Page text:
Merely surviving is not enough though - your ship is constantly running out of fuel and needs to be replenished constantly. Fortunately, the landscape is littered with little FUEL containers, which will mystically replenish a bit when destroyed. Now, Scramble arms your rocket ship with two weapons - bullets, which fire straight forward, and missiles, which drop downward at an arc. The key is, dropped rockets travel along with your ship, sort of like the papers to Paperboy. This might make targeting difficult at first, but a skilled player can use this to manipulate the missiles in their favor.

Scramble (Arcade)

The game is only six stages long, alternating between fields and caverns, before entering the enemy base. Enemies are sparse in the base, but the extremely narrow passages require exact precision to maneuver through. Once completed, you simply need to bomb the final target to win the game and begin the next loop. It's probably unfair to criticize the graphics of a game from 1981, from Scramble is really ugly. This is mostly because the palette cycles through a series of eye gashing colors every few seconds, which is both trippy and distracting.

The only real ports of Scramble at the time of release were for the Vectrex and Commodore 64. The Vectrex one looks pretty awesome if you're into vector graphics, naturally. There appear to be several versions of Scramble for the Commodore 64, but many are either ripoffs or homebrewed.

Years down the line, Scramble also showed up on several Konami arcade compilations for the PlayStation, Game Boy Advance, DS and Xbox 360 Live Arcade. The PlayStation and DS versions are straight emulations, the latter of which obviously has a bit of trouble due to the resolution changes. The Game Boy Advance version zooms in the display and shrinks the status bar to fit on the right side of the screen. If you enter the Konami Code, you'll activate an updated version that include three ships to pilot, updated graphics, and actual music. It's certainly better from a technological standpoint, although the new visuals are equally as gaudy as the original - ugly, but somehow appropriate. The Xbox 360 version offers updated graphics as well, which looks substantially better.

Quick Info:

Developer:

Konami

Publisher:

Konami

Genre:

Shoot-'em-Up: Horizontal

Themes:

Space Combat


Scramble (Arcade)

Scramble (Arcade)

Scramble (Arcade)

Scramble (GBA)


Comparison Screenshots

Standalone Tabletop


Super Cobra (スーパーコブラ) - Arcade, Atari 2600, Atari 5200, Commodore 64, ColecoVision, Intellivision, Odyssey², Atari 8-bit, MSX, PlayStation, Windows, XBLA (1981)

European MSX Cover

American Atari 2600 Cover

Super Cobra is the sequel to Scramble, although it really just expands on some of the concepts without really adding a whole lot. Primarily, you pilot a helicopter instead of a rocket, although it handles the same way. It's a much harder game overall, but at least you can continue where you left off. Most of the graphics are the same, but there are a few new enemies, and the game is substantially longer, with eleven stages in total compared to the six of its predecessor. Also, at the end, you need to pick up a briefcase instead of bombing a building.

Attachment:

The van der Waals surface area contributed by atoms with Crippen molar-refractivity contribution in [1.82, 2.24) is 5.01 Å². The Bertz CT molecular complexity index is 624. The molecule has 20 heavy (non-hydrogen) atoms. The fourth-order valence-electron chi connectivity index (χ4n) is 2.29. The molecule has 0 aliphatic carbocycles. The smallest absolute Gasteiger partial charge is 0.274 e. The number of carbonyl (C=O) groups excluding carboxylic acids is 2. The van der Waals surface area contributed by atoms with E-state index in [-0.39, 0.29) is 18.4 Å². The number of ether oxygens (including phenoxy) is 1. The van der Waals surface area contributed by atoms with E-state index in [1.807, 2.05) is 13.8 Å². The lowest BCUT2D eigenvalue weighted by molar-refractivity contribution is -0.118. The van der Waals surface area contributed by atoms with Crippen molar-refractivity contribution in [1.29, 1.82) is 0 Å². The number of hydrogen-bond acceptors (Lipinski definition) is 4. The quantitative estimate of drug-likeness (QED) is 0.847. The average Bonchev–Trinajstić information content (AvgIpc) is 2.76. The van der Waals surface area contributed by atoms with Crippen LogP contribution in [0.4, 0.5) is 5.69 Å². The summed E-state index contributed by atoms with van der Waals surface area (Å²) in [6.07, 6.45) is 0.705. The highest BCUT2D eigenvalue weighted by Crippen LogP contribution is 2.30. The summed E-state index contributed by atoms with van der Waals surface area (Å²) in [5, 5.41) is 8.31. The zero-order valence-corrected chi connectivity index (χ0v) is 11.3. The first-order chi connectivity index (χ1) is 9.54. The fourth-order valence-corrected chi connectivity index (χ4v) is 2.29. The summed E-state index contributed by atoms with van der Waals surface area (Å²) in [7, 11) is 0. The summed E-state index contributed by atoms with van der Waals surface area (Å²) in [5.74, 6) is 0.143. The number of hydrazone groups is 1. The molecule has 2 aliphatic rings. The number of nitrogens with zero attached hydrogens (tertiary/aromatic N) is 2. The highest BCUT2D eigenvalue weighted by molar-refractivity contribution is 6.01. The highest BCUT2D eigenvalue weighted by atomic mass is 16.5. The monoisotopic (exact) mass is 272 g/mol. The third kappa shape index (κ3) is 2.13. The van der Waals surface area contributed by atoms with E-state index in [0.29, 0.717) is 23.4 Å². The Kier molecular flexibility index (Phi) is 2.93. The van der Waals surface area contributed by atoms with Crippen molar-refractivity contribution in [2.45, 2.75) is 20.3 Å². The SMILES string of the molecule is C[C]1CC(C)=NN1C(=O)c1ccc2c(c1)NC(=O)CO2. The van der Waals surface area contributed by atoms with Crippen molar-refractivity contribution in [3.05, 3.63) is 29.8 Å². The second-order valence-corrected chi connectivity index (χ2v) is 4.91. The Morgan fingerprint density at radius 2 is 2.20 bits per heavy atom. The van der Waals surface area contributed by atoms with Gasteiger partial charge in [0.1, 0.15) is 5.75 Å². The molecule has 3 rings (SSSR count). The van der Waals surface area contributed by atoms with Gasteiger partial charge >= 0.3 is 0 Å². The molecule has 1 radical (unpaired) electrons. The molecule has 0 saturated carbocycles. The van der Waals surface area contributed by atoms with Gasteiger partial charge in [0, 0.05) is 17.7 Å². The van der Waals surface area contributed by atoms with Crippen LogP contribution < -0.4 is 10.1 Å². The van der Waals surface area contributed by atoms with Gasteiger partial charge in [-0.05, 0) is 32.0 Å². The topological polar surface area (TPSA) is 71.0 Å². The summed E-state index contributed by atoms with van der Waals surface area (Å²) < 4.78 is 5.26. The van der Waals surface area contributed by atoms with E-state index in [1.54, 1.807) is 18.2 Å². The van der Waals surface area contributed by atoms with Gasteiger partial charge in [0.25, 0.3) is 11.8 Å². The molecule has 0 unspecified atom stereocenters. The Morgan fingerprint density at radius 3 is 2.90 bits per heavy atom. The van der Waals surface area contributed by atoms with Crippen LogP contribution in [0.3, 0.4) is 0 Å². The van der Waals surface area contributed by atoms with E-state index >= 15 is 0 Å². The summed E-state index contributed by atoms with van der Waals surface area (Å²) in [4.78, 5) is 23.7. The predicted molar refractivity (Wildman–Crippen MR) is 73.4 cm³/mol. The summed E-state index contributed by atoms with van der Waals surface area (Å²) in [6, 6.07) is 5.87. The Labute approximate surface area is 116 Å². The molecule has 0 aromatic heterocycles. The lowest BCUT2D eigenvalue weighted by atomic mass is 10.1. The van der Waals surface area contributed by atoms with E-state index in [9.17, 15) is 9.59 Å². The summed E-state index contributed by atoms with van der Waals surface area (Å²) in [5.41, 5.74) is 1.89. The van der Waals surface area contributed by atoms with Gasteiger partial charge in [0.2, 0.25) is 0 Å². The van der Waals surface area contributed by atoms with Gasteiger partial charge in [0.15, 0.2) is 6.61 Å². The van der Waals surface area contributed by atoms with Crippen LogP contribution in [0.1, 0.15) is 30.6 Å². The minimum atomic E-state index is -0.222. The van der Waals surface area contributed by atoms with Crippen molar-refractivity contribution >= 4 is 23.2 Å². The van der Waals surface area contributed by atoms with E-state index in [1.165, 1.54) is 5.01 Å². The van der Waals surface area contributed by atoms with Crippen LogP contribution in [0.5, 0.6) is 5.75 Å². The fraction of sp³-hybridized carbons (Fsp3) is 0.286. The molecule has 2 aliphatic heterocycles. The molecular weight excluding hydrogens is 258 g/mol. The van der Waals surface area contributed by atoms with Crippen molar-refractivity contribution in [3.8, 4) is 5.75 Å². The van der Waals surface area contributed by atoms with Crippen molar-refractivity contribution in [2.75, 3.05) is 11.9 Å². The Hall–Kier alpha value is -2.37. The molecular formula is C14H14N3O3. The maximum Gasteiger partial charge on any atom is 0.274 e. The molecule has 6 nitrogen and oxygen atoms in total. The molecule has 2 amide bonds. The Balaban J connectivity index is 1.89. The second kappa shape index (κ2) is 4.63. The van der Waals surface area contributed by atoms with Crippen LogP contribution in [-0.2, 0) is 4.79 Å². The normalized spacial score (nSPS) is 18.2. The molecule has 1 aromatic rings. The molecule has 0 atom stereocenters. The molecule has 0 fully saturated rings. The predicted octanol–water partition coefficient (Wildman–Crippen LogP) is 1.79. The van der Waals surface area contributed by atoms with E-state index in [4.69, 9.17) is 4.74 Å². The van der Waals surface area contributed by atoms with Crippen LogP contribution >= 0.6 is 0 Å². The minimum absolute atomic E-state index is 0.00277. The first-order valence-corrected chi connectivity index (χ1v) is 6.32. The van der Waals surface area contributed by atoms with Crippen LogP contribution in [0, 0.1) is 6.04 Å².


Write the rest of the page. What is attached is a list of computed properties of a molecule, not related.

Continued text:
Super Cobra (Arcade)

Evidently most companies at the time felt that Super Cobra was the definitive version of Scramble, so that's what they based on their console and arcade ports of. These include ports for the Atari 2600, Atari 5200 (and 8-bit computers), Commodore 64, Colecovision, Intellivision, and Odyssey². Most of these versions were published by Parker Brothers and some lack all of the stages. The only modern compilation it's appeared on is the Konami Arcade Classics for the PSOne.

Quick Info:

Developer:

Konami

Publisher:

Konami

Genre:

Shoot-'em-Up: Horizontal

Themes:

Space Combat


Super Cobra (Arcade)

Super Cobra (Arcade)

Super Cobra (Arcade)


Comparison Screenshots


Juno First (ジュノファースト) - Arcade, Atari 2600, Atari 8-bit, MSX, Commodore 64, Windows, XBLA (1983)

American Arcade Flyer

European MSX Cover

Juno First combines the aesthetics of Defender with the basic concept of Galaxian. Though the visuals are outwardly spartan, they exude a certain retro-cool style, especially noted by the pixellacious explosions. Each stage consists of an infinitely looping playing field, and a series of enemies which repeat wave after wave. Once destroyed, naturally, you progress to the next stage, but Juno First lets you speed both forward and backward, giving you more options than simply moving left and right. The overhead perspective is slightly isometric, giving it a unique feel compared to other shooters at the time. It's a pretty obscure game, but like Tactician, undeservedly so. Ports were released for the MSX, Commodore 64 and Atari 8-bit computers, the latter two by Datasoft, and a homebrew version was released in 2008 for the Atari 2600.

Juno First

Quick Info:

Developer:

Konami

Publisher:

Konami

Genre:

Shoot-'em-Up: Other

Themes:

Space Combat


Juno First (Arcade)

Juno First (Arcade)


Comparison Screenshots


Mega Zone - Arcade (1983)

American Arcade Flyer

American Arcade Flyer Alternate

A very early shooter where you control a tank. You can roll across water but not across trees. Every few screens the scenery changes to a bizarre series of blue squares before cycling back to the regular scenery. This happens a few times before you happen upon the final boss, whose variations turrents and cannons form a giant face. The game may actually have been developed by a company called Kosuka, but their name does not appear anywhere outside of Mega Zone, so who knows how much Konami actually had to do with it, beyond its distribution.

Quick Info:

Developer:

Konami

Publisher:

Konami

Genre:

Shoot-'em-Up: Other

Themes:

Military


Mega Zone (Arcade)


Additional Screenshots


<<< Prior Page

Next Page >>>

Page 1:
1979-1983 Arcade Shooters

Page 2:
1983-1985 Arcade Shooters

Page 3:
1987-1988 Arcade Shooters

Page 4:
1990-1997 Arcade Shooters

Page 5:
MSX Shooters

Page 6:
Famicom/SNES Shooters

Page 7:
Miscellaneous

Back to the Index